Satisfying the needs of my customers leverages my motivation. I find motivation when I make my clients happy. I feel that it is my responsibility to meet customers deadlines. Additionally, I am enthusiastic about this role for it allows me to explore a new and different environment. I just love that being in the right profession and this is enough motivation!
What Interested You In This Position
Any employer will want to know what interested you in working for them. There are a hundred different ways to answer this and one way to never answer: I just really need a job. Dont. Ever. Say. This. Were willing to bet that its not, though. Being a truck driver requires a certain level of interest in operating vehicles and traveling. So what drew you to the position? Are you a mechanic junkie? Interested in seeing more of the country? Excited to fill a crucial role in the day-to-day of our country? Be passionate in your response!
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Share With Us Your Greatest Achievement
Here, the employer seeks to understand your proven work performance and your valuable accomplishments. In your response, provide insights as to who you are as well as your proudest achievement.
My greatest achievement is contributing to retaining all our customers for the last three years. I always ensure to deliver goods on time. When I experience interruptions that are beyond my control such as heavy traffic on the road, I call my customers and seeks more time. This working relationship has made us have a mutual trust for those three years.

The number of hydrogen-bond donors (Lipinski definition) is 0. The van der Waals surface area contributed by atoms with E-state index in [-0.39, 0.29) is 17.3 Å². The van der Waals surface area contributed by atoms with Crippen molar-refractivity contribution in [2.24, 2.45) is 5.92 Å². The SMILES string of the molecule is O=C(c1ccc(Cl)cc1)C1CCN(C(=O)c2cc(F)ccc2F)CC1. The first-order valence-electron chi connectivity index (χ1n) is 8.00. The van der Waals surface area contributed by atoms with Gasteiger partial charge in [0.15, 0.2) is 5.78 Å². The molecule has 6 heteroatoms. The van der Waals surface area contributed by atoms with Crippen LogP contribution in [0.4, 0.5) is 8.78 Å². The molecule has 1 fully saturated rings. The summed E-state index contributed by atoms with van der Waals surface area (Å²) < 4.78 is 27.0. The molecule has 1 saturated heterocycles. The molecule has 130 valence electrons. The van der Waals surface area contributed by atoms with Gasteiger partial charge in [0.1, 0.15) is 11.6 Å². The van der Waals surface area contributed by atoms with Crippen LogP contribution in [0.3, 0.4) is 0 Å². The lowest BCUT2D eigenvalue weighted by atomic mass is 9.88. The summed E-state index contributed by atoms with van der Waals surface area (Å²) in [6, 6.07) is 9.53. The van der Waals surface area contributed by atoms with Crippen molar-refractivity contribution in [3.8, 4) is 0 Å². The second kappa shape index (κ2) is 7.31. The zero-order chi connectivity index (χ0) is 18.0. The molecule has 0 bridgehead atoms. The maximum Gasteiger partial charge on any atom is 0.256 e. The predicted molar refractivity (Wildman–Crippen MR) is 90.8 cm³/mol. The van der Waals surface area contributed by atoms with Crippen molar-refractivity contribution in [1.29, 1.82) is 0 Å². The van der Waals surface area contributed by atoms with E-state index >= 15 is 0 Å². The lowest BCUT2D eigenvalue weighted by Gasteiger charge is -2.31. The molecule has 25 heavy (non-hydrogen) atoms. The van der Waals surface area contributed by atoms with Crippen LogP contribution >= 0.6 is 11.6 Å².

Describe A Time When You Failed In This Role And The Lesson You Learnt
The response to this question will help your interviewer to know whether you can admit your mistakes and learn from them. While responding to this question share a real situation that you failed in and the lessons you picked from it.
When I was new in this field my passion to perform would drive me to take more roles than I could handle. I would find myself driving for long hours and since I was determined to deliver goods to customers without failing on deadlines, taking short breaks was not an option. I could spend two to three days on the road without taking any stopover. This would make me get a lot of fatigue and concentrating on the road would become interrupted. One day while I was still on the road, I dozed a little bit yet I was still driving. I almost got into an accident. From that day, I have learned to take a stopover whenever I feel exhausted. I always find a parking area where I can rest and then continue with my journey when I am sober enough.